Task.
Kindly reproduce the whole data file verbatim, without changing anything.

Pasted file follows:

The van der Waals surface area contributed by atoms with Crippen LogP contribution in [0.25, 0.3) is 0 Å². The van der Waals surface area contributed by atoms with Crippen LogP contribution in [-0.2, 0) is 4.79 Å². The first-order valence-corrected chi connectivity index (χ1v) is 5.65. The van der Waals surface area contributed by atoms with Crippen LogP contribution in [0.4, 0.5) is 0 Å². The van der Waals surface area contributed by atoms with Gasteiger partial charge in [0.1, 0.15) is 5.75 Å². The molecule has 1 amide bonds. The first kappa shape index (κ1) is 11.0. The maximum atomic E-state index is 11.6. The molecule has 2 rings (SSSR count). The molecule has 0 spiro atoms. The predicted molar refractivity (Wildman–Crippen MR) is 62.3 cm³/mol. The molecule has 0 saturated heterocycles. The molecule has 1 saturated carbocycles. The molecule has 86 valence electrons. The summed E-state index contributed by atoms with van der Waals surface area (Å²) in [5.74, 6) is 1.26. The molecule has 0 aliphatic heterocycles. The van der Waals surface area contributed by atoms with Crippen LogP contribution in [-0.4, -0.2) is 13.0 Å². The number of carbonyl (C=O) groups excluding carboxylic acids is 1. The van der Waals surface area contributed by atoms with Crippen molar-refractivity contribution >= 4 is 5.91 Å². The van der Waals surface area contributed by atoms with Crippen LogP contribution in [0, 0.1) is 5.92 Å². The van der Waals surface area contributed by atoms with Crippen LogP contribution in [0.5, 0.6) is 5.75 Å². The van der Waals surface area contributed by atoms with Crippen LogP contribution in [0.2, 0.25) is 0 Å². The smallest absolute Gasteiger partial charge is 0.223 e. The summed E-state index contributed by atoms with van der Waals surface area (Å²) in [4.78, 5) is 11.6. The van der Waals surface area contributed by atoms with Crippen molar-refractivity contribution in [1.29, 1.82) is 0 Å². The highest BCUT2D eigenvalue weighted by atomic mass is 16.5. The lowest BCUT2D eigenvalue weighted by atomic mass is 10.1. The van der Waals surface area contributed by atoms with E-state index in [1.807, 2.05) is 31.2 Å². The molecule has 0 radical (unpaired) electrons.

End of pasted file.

The van der Waals surface area contributed by atoms with Crippen LogP contribution in [0.25, 0.3) is 0 Å². The van der Waals surface area contributed by atoms with Crippen LogP contribution in [-0.2, 0) is 4.79 Å². The first-order valence-corrected chi connectivity index (χ1v) is 5.65. The van der Waals surface area contributed by atoms with Crippen LogP contribution in [0.4, 0.5) is 0 Å². The van der Waals surface area contributed by atoms with Gasteiger partial charge in [0.1, 0.15) is 5.75 Å². The molecule has 1 amide bonds. The first kappa shape index (κ1) is 11.0. The maximum atomic E-state index is 11.6. The molecule has 2 rings (SSSR count). The molecule has 0 spiro atoms. The predicted molar refractivity (Wildman–Crippen MR) is 62.3 cm³/mol. The molecule has 0 saturated heterocycles. The molecule has 1 saturated carbocycles. The molecule has 86 valence electrons. The summed E-state index contributed by atoms with van der Waals surface area (Å²) in [5.74, 6) is 1.26. The molecule has 0 aliphatic heterocycles. The van der Waals surface area contributed by atoms with Crippen LogP contribution in [-0.4, -0.2) is 13.0 Å². The number of carbonyl (C=O) groups excluding carboxylic acids is 1. The van der Waals surface area contributed by atoms with Crippen molar-refractivity contribution >= 4 is 5.91 Å². The van der Waals surface area contributed by atoms with Crippen LogP contribution in [0, 0.1) is 5.92 Å². The van der Waals surface area contributed by atoms with Crippen LogP contribution in [0.5, 0.6) is 5.75 Å². The van der Waals surface area contributed by atoms with Crippen LogP contribution in [0.2, 0.25) is 0 Å². The smallest absolute Gasteiger partial charge is 0.223 e. The summed E-state index contributed by atoms with van der Waals surface area (Å²) in [4.78, 5) is 11.6. The van der Waals surface area contributed by atoms with Crippen molar-refractivity contribution in [1.29, 1.82) is 0 Å². The highest BCUT2D eigenvalue weighted by atomic mass is 16.5. The lowest BCUT2D eigenvalue weighted by atomic mass is 10.1. The van der Waals surface area contributed by atoms with E-state index in [1.807, 2.05) is 31.2 Å². The molecule has 0 radical (unpaired) electrons.